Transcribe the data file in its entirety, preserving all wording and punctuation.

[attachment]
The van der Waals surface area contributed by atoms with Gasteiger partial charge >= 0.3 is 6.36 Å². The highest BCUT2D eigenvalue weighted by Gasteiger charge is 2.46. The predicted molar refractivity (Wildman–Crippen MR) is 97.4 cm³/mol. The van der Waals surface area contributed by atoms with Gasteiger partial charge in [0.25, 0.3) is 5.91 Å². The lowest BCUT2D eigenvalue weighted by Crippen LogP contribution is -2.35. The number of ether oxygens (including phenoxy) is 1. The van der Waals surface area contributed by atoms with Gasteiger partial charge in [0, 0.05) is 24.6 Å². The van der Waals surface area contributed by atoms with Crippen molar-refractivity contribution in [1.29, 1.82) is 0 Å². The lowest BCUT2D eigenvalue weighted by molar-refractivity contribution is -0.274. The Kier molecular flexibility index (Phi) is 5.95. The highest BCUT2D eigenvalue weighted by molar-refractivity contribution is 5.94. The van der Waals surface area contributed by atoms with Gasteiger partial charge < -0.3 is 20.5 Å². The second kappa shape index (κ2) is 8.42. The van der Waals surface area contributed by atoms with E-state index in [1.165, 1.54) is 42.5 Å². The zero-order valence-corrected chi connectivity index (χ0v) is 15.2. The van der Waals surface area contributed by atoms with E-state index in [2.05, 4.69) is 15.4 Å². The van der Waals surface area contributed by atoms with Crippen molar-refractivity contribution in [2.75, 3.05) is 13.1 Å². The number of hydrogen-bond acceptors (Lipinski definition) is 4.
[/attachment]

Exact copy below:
The van der Waals surface area contributed by atoms with Gasteiger partial charge >= 0.3 is 6.36 Å². The highest BCUT2D eigenvalue weighted by Gasteiger charge is 2.46. The predicted molar refractivity (Wildman–Crippen MR) is 97.4 cm³/mol. The van der Waals surface area contributed by atoms with Gasteiger partial charge in [0.25, 0.3) is 5.91 Å². The lowest BCUT2D eigenvalue weighted by Crippen LogP contribution is -2.35. The number of ether oxygens (including phenoxy) is 1. The van der Waals surface area contributed by atoms with Gasteiger partial charge in [0, 0.05) is 24.6 Å². The van der Waals surface area contributed by atoms with Crippen molar-refractivity contribution in [1.29, 1.82) is 0 Å². The lowest BCUT2D eigenvalue weighted by molar-refractivity contribution is -0.274. The Kier molecular flexibility index (Phi) is 5.95. The highest BCUT2D eigenvalue weighted by molar-refractivity contribution is 5.94. The van der Waals surface area contributed by atoms with Gasteiger partial charge < -0.3 is 20.5 Å². The second kappa shape index (κ2) is 8.42. The van der Waals surface area contributed by atoms with E-state index in [1.165, 1.54) is 42.5 Å². The zero-order valence-corrected chi connectivity index (χ0v) is 15.2. The van der Waals surface area contributed by atoms with E-state index in [2.05, 4.69) is 15.4 Å². The van der Waals surface area contributed by atoms with Crippen molar-refractivity contribution in [2.75, 3.05) is 13.1 Å². The number of hydrogen-bond acceptors (Lipinski definition) is 4.